How is Power generated from Dairy Industry?
Every year, global energy consumption rises. Fossil fuels account for over 86 percent of global energy output. As a result of the severe energy crisis that both developed and developing countries are experiencing, many sources of energy are in great demand. Furthermore, because of international environmental concerns and energy instability, there is a growing interest in finding property and clean energy sources that use less or no hydrocarbons.
Dairy Wastewater Treatment
Grease traps, oil-water separators to remove floatable solids, flow equalization, and clearers to isolate suspended solids, are all popular wastewater treatment technologies in the dairy industry.
Aerobic and anaerobic techniques are used in biological treatment. To reduce soluble organic matter (BOD), anaerobic treatment combined with aerobic treatment is employed, and to raise nitrogen and phosphorus levels, a reduction of biological nutrients (BNR) is used.
Activated sludge, batch sequencing generators, revolving biological contactors, trickling pipes, aerated lagoons, or a combination of these are used in the traditional aerobic treatment of dairy effluent.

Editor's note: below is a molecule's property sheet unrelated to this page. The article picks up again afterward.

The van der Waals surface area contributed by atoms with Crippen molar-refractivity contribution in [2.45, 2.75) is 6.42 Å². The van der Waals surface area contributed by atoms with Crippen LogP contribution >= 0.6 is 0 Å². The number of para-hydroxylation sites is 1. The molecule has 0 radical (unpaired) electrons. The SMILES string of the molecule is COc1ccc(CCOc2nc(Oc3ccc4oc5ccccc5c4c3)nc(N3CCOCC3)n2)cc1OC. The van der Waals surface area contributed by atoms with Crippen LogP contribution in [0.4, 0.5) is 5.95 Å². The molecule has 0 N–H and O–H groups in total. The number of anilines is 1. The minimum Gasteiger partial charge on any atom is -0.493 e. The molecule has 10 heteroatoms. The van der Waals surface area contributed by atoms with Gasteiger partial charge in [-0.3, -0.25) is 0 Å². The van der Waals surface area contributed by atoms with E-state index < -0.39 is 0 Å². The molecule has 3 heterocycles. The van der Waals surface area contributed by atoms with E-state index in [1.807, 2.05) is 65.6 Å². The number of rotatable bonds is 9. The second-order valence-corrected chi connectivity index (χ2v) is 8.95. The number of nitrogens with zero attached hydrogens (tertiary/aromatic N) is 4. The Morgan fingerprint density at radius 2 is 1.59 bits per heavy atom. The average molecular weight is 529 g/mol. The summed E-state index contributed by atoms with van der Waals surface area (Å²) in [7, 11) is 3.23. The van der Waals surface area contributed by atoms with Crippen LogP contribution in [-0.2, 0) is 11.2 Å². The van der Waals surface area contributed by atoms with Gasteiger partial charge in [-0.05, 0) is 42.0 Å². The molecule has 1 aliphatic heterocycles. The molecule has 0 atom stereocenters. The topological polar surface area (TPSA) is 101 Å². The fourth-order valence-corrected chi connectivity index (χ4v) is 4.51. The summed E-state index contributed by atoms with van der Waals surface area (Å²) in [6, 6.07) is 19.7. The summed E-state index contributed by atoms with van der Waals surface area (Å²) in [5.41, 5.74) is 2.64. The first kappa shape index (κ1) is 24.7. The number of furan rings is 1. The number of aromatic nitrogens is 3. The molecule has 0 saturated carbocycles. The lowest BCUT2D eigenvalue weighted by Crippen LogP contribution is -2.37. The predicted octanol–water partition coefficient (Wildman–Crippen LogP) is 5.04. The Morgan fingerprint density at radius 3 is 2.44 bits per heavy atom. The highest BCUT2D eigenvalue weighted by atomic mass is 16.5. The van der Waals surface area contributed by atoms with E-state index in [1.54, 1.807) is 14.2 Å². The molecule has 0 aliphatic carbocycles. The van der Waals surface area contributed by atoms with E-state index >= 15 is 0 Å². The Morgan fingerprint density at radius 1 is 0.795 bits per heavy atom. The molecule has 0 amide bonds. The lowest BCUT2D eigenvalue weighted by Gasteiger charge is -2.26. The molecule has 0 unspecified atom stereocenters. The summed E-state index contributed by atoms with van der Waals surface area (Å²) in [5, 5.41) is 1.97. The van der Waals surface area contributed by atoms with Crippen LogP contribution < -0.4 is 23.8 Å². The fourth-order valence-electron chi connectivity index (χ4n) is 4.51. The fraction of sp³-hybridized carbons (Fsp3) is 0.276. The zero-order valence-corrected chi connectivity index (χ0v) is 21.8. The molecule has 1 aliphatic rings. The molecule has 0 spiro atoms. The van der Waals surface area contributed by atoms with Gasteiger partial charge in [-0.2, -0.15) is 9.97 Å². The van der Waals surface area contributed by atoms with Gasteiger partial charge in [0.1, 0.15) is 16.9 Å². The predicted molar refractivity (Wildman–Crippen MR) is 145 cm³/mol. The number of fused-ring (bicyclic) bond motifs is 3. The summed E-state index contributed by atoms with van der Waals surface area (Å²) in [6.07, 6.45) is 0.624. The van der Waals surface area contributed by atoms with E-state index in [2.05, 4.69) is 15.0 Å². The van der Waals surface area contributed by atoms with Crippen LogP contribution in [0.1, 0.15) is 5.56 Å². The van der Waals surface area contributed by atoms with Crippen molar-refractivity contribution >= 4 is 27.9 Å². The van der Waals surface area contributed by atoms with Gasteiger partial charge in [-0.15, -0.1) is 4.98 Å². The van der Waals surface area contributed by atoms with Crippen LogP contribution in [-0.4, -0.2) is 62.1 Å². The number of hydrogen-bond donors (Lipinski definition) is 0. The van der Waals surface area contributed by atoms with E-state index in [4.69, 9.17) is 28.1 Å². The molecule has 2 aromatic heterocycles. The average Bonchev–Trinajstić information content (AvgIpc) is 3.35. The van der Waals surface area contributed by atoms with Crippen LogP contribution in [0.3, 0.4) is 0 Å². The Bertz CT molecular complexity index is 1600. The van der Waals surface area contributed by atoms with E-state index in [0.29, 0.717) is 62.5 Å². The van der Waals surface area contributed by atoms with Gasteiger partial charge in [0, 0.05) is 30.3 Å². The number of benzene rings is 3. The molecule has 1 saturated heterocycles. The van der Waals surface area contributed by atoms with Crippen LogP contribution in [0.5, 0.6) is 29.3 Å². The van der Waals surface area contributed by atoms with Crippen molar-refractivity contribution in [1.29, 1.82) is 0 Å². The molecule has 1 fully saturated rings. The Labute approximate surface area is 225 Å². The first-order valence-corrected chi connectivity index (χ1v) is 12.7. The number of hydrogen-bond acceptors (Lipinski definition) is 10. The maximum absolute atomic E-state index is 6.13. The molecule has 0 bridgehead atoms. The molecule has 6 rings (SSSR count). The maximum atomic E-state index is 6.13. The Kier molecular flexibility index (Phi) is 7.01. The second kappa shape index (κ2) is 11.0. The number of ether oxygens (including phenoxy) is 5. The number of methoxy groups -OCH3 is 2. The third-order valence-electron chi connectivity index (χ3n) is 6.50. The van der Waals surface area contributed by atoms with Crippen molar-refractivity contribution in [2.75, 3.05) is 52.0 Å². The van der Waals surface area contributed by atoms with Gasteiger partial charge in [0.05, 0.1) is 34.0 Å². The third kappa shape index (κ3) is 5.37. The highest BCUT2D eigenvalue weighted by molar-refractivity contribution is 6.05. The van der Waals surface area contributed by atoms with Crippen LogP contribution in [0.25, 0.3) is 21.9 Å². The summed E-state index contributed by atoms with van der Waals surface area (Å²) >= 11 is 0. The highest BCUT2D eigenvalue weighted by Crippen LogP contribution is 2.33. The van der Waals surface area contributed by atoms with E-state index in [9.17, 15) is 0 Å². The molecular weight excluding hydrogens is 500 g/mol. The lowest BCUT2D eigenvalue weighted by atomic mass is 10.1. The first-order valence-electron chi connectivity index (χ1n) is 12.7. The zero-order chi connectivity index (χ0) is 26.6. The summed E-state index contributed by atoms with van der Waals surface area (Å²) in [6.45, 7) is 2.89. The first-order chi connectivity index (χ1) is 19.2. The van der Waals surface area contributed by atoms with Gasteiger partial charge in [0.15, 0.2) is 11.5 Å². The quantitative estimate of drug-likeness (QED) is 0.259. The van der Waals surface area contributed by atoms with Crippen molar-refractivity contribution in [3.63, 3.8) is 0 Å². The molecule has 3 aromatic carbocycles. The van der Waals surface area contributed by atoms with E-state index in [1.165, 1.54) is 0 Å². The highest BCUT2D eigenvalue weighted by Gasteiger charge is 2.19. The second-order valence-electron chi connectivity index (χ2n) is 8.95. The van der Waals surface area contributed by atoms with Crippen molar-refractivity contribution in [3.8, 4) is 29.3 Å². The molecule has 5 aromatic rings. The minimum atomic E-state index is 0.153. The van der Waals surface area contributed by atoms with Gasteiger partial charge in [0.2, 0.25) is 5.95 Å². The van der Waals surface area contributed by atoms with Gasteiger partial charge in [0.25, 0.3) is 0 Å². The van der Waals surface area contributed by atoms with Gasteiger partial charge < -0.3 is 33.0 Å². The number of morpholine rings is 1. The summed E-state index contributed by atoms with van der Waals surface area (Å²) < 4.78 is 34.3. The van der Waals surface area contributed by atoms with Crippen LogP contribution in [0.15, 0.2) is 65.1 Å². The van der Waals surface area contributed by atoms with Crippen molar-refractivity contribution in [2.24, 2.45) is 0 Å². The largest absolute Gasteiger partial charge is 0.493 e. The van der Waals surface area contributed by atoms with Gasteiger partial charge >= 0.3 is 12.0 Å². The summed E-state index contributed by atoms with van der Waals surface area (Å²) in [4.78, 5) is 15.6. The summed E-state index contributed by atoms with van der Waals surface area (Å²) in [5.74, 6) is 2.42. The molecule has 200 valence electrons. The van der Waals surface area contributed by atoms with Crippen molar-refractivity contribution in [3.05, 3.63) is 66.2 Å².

Anaerobic wastewater treatment has developed as a viable and cost-effective alternative to aerobic wastewater treatment, particularly for high BOD reduction. Up-flow anaerobic sludge blankets (UASB), anaerobic batch sequencing reactors (ASBR), continuous-flow reactors, hybrid anaerobic digesters, up/downflow anaerobic filter, and numerous 2-stage procedures that utilize acid and methane producing bacteria are examples of anaerobic treatment systems.
Utilizing Dairy Wastewater for Electricity
India is presently the world's biggest milk producer, with yearly production exceeding 100 million tonnes. Consumer milk, butter, cheese, yoghurt, condensed milk, milk powder, and ice cream are all made from raw milk. By-products such as buttermilk, whey, and derivatives are common. The dairy business, on the other hand, generates a significant amount of effluent - more than twice the amount of milk processed. This wastewater pollutes the environment. Because it includes nutrients for bacterial growth, it poses a risk to the environment. However, microbial fuel cells can be employed to create power.
The cleaning and washing operations in the milk processing plant generate dairy wastewaters. Dairy wastewater contains lipids, nutrients, glucoses, methanol, lactose, sucrose, and detergents, and has significant BOD, COD, and TDS concentrations.
Dairy wastewater discharge has major environmental consequences!
It lessens the demand for fossil fuels such as coal, oil, and gas. With the depletion of non-renewable energy resources, the demand for alternative eco-friendly fuel is fast growing.
Netsol Water are developing technologies that are renewable and can turn organic matter into electricity using microorganisms found in dairy effluent while also cleaning the dairy wastewater.